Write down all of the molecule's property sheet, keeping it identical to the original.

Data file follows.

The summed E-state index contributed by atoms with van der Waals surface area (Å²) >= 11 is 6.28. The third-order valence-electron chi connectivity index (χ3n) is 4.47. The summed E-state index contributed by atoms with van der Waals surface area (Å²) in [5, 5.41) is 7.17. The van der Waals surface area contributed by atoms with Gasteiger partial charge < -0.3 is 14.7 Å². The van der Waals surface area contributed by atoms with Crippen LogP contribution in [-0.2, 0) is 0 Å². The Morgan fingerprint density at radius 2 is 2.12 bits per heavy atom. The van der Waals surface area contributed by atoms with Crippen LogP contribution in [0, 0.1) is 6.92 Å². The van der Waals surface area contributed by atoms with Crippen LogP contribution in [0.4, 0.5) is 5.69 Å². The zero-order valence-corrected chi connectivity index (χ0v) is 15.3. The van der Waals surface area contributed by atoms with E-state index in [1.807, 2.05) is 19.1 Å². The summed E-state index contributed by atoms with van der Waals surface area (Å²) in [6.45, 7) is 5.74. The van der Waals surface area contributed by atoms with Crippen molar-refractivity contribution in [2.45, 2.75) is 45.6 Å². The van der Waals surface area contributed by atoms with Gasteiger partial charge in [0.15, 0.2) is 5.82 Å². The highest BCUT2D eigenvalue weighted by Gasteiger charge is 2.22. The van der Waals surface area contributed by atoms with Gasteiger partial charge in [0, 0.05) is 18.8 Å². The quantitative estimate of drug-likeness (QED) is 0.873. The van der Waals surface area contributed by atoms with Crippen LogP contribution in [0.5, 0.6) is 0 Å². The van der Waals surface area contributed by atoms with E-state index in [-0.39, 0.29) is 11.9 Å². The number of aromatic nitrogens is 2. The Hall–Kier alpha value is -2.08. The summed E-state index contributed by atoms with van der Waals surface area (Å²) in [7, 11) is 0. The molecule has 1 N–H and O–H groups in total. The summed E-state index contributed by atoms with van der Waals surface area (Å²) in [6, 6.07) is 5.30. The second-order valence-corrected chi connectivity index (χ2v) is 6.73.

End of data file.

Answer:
The summed E-state index contributed by atoms with van der Waals surface area (Å²) >= 11 is 6.28. The third-order valence-electron chi connectivity index (χ3n) is 4.47. The summed E-state index contributed by atoms with van der Waals surface area (Å²) in [5, 5.41) is 7.17. The van der Waals surface area contributed by atoms with Gasteiger partial charge < -0.3 is 14.7 Å². The van der Waals surface area contributed by atoms with Crippen LogP contribution in [-0.2, 0) is 0 Å². The Morgan fingerprint density at radius 2 is 2.12 bits per heavy atom. The van der Waals surface area contributed by atoms with Crippen LogP contribution in [0, 0.1) is 6.92 Å². The van der Waals surface area contributed by atoms with Crippen LogP contribution in [0.4, 0.5) is 5.69 Å². The zero-order valence-corrected chi connectivity index (χ0v) is 15.3. The van der Waals surface area contributed by atoms with E-state index in [1.807, 2.05) is 19.1 Å². The summed E-state index contributed by atoms with van der Waals surface area (Å²) in [6.45, 7) is 5.74. The van der Waals surface area contributed by atoms with Crippen molar-refractivity contribution in [2.45, 2.75) is 45.6 Å². The van der Waals surface area contributed by atoms with Gasteiger partial charge in [0.15, 0.2) is 5.82 Å². The highest BCUT2D eigenvalue weighted by Gasteiger charge is 2.22. The van der Waals surface area contributed by atoms with Gasteiger partial charge in [0, 0.05) is 18.8 Å². The quantitative estimate of drug-likeness (QED) is 0.873. The van der Waals surface area contributed by atoms with Crippen LogP contribution in [0.5, 0.6) is 0 Å². The van der Waals surface area contributed by atoms with E-state index in [-0.39, 0.29) is 11.9 Å². The number of aromatic nitrogens is 2. The Hall–Kier alpha value is -2.08. The summed E-state index contributed by atoms with van der Waals surface area (Å²) in [7, 11) is 0. The molecule has 1 N–H and O–H groups in total. The summed E-state index contributed by atoms with van der Waals surface area (Å²) in [6, 6.07) is 5.30. The second-order valence-corrected chi connectivity index (χ2v) is 6.73.